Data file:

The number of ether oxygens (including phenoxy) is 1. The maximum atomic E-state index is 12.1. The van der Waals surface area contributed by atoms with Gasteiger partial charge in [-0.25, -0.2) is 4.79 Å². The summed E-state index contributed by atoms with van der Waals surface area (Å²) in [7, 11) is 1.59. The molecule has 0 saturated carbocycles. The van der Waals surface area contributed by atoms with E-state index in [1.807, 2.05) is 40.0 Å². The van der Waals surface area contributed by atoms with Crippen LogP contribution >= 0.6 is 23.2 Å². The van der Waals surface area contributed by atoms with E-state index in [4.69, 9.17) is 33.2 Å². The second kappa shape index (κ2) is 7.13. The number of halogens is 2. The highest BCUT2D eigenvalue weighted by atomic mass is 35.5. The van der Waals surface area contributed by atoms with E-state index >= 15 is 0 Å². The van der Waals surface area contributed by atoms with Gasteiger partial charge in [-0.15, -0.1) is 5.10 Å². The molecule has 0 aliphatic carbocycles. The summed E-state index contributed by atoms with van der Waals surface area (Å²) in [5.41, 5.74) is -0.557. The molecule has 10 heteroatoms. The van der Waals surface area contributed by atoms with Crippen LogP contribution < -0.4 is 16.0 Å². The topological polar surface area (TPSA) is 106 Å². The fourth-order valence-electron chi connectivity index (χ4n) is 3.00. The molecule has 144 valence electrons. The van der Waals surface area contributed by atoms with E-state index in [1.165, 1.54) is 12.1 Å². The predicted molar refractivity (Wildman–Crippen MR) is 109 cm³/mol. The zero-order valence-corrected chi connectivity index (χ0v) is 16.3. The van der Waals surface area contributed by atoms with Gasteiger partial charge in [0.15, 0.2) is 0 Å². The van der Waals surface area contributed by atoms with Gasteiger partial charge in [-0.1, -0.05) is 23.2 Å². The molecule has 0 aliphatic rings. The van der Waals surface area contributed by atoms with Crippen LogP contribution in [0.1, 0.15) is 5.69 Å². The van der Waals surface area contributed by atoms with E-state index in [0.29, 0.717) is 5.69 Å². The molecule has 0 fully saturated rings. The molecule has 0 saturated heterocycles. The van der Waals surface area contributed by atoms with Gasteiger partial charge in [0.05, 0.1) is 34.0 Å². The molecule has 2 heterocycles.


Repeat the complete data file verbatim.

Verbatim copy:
The number of ether oxygens (including phenoxy) is 1. The maximum atomic E-state index is 12.1. The van der Waals surface area contributed by atoms with Gasteiger partial charge in [-0.25, -0.2) is 4.79 Å². The summed E-state index contributed by atoms with van der Waals surface area (Å²) in [7, 11) is 1.59. The molecule has 0 saturated carbocycles. The van der Waals surface area contributed by atoms with E-state index in [1.807, 2.05) is 40.0 Å². The van der Waals surface area contributed by atoms with Crippen LogP contribution >= 0.6 is 23.2 Å². The van der Waals surface area contributed by atoms with E-state index in [4.69, 9.17) is 33.2 Å². The second kappa shape index (κ2) is 7.13. The number of halogens is 2. The highest BCUT2D eigenvalue weighted by atomic mass is 35.5. The van der Waals surface area contributed by atoms with E-state index >= 15 is 0 Å². The van der Waals surface area contributed by atoms with Gasteiger partial charge in [-0.15, -0.1) is 5.10 Å². The molecule has 0 aliphatic carbocycles. The summed E-state index contributed by atoms with van der Waals surface area (Å²) in [5.41, 5.74) is -0.557. The molecule has 10 heteroatoms. The van der Waals surface area contributed by atoms with Crippen LogP contribution < -0.4 is 16.0 Å². The topological polar surface area (TPSA) is 106 Å². The fourth-order valence-electron chi connectivity index (χ4n) is 3.00. The molecule has 144 valence electrons. The van der Waals surface area contributed by atoms with E-state index in [1.165, 1.54) is 12.1 Å². The predicted molar refractivity (Wildman–Crippen MR) is 109 cm³/mol. The zero-order valence-corrected chi connectivity index (χ0v) is 16.3. The van der Waals surface area contributed by atoms with Gasteiger partial charge in [0.15, 0.2) is 0 Å². The van der Waals surface area contributed by atoms with Gasteiger partial charge in [-0.1, -0.05) is 23.2 Å². The molecule has 0 aliphatic rings. The van der Waals surface area contributed by atoms with Crippen LogP contribution in [0.1, 0.15) is 5.69 Å². The van der Waals surface area contributed by atoms with E-state index in [0.29, 0.717) is 5.69 Å². The molecule has 0 fully saturated rings. The molecule has 0 saturated heterocycles. The van der Waals surface area contributed by atoms with Gasteiger partial charge in [0.05, 0.1) is 34.0 Å². The molecule has 2 heterocycles.